Practicing one’s faith is important to many families of children and adults with autism and other disabilities. Families often turn to their faith communities for understanding, acceptance, and support as they work to meet the needs of the person with autism and understand his or her strengths and gifts. Yet often they struggle to find a faith community that will welcome and include them.
Many faith communities want to help these families. They recognize that their communities are missing the presence and participation of people with autism and their families. Yet they lack an understanding of autism and feel unequipped in the best ways to include families in the life of their faith community.
We hope to bridge this gap by inviting both families and faith community leaders and members to a free workshop, Autism: How Faith Communities Can Help. The workshop will be held Oct. 25 from 10 a.m. to 3 p.m. at Manna Church, 5117 Cliffdale Road in Fayetteville. Registration, coffee, and exhibits will open at 9:30 a.m. Lunch will be provided. Childcare is not available.
At the workshop, participants will:
- Learn about autism and the challenges families face
- Understand the importance of screening and early identification of autism
- Connect with community resources for assistance
- Learn from a panel of church representatives who are working in special-needs ministry
- Learn how they can welcome and support families in their faith communities
A follow-up workshop in February will provide more in-depth training on the strategies that special-needs ministries can use to welcome and include people with autism.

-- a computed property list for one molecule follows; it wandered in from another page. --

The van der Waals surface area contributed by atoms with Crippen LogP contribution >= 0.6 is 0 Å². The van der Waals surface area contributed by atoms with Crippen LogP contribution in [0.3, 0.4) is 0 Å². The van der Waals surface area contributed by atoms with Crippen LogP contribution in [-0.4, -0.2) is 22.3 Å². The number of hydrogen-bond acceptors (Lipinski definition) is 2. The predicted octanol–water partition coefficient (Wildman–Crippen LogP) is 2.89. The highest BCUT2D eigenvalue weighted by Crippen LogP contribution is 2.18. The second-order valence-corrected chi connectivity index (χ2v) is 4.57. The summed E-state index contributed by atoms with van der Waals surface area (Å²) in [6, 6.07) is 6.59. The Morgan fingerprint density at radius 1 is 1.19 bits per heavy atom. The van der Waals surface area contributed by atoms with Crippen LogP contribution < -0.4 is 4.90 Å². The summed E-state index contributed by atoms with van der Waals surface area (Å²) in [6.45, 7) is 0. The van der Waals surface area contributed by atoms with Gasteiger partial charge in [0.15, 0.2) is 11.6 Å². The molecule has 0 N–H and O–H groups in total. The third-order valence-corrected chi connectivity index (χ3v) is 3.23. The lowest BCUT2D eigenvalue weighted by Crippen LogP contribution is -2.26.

Funding for this free workshop comes through a grant from AMCHP (Association of Maternal & Child Programs). There is funding for a second workshop in Robeson County next year. The purpose of the AMCP grant is to promote the CDC’s “Learn the Signs. Act Early.” This campaign is aimed at improving early identification of children with autism and other developmental disabilities so children and families can get the services and support they need.
Four organizations are collaborating on this workshop: the Autism Society of North Carolina, the Autism Society of Cumberland County, the UNC-CH Carolina Institute for Developmental Disabilities and the UNC-CH Allied Health Science Department.
ASNC hopes to work with its Chapters and Support Groups to offer this workshop in other places across the state next year. Please contact Maureen if you are interested in helping with this effort.Tags: ASNC, asnc chapters, Asperger Syndrome, Asperger's Syndrome, autism, autism advocacy, autism awareness, autism faith, autism north carolina, autism religion, autism society north carolina, autism society of NC, Autism Society of North Carolina, Autism spectrum, autism support, autism workshop, Developmental disability